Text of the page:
Lumumba is the second internationally renowned African leader out of three important world renowned figures that was born in 1925, in the three cardinal points of the Pan-African world and ascended before their 35th birthday in the early 1960s, and recognized as revolutionary anti-imperialist Pan-Africanists by hundred of thousands, in fact millions, of people around the world. The first of the three born in 1925, was Malcolm X, also known as Brother Omowale and Al-Hajj Malik al-Shabazz, the orthodox Muslim name he had taken upon taking his shahada as a Sunni Muslim – the name he upheld when he was assassinated because of his relentless fight against anti-African racism and European imperialist exploitation. I assume that most people know, he was born in Omaha, Nebraska, baptized as Malcolm Little, the fourth child of Earl and Louise Little, both members of Marcus Garvey's Universal Negro Improvement Association and African Communities League. And throughout his life he encountered many trials and tribulations, as well as tributes to the man whom Ossie Davis dubbed a "shining Black prince" for his tremendous contributions to the Pan-Africanist struggle for liberation.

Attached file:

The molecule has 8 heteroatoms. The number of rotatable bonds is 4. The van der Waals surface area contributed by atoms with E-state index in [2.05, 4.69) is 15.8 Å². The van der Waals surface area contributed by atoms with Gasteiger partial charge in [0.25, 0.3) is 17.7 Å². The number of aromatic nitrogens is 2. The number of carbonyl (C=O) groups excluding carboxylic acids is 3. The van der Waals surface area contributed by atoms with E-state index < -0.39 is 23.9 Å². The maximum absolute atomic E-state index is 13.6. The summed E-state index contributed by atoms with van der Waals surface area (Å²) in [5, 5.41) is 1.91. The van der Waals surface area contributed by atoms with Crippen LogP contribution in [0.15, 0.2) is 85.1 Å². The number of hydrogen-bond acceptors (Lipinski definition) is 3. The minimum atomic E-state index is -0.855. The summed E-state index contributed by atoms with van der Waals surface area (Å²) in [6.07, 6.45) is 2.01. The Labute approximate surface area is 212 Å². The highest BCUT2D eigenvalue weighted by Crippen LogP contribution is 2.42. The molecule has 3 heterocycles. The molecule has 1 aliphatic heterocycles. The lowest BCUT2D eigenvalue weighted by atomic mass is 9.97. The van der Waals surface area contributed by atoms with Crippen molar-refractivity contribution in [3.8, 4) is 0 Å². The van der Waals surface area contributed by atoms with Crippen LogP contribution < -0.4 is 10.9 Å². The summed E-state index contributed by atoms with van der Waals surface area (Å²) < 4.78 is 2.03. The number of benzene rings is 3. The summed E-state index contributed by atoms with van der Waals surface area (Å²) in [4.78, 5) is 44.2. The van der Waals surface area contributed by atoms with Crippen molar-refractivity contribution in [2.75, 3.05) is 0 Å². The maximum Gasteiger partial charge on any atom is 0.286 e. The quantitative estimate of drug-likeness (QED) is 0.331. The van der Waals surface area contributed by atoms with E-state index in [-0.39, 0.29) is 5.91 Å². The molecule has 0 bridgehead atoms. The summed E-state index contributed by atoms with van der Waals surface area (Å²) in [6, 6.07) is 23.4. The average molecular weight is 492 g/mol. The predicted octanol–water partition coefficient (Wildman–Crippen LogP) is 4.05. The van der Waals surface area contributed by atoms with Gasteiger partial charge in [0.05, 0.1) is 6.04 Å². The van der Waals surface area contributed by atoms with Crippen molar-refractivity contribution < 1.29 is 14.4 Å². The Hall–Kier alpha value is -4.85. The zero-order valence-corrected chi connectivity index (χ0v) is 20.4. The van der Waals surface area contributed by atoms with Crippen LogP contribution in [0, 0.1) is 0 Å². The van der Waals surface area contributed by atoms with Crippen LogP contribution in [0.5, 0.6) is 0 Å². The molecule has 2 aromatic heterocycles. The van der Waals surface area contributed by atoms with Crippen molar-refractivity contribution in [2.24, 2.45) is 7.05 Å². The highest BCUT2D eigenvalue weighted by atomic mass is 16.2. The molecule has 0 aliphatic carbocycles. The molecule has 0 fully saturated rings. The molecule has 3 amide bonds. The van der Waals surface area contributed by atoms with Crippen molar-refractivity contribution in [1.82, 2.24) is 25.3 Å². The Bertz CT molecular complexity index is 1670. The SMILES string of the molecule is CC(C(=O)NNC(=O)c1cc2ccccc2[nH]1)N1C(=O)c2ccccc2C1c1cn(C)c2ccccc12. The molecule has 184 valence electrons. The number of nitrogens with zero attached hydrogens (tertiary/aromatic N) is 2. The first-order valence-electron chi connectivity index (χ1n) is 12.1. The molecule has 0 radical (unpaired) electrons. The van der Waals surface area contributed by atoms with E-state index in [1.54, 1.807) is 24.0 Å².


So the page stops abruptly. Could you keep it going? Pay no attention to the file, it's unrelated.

The third member of this triumvirate of the revolutionary class of 1925 is Frantz Fanon, who was born on July 20, 1925 in the French colony of Martinique, in the Caribbean, and became the revolutionary psychiatrist who theoretical concepts energized the Algerian revolution in Northern Africa, whose classic books like "The Wretched of the Earth", "Black Skins, White Masks", "A Dying Colonialism", impacted heavily on the growth of revolutionary consciousness among Africans on the continent and in the diaspora.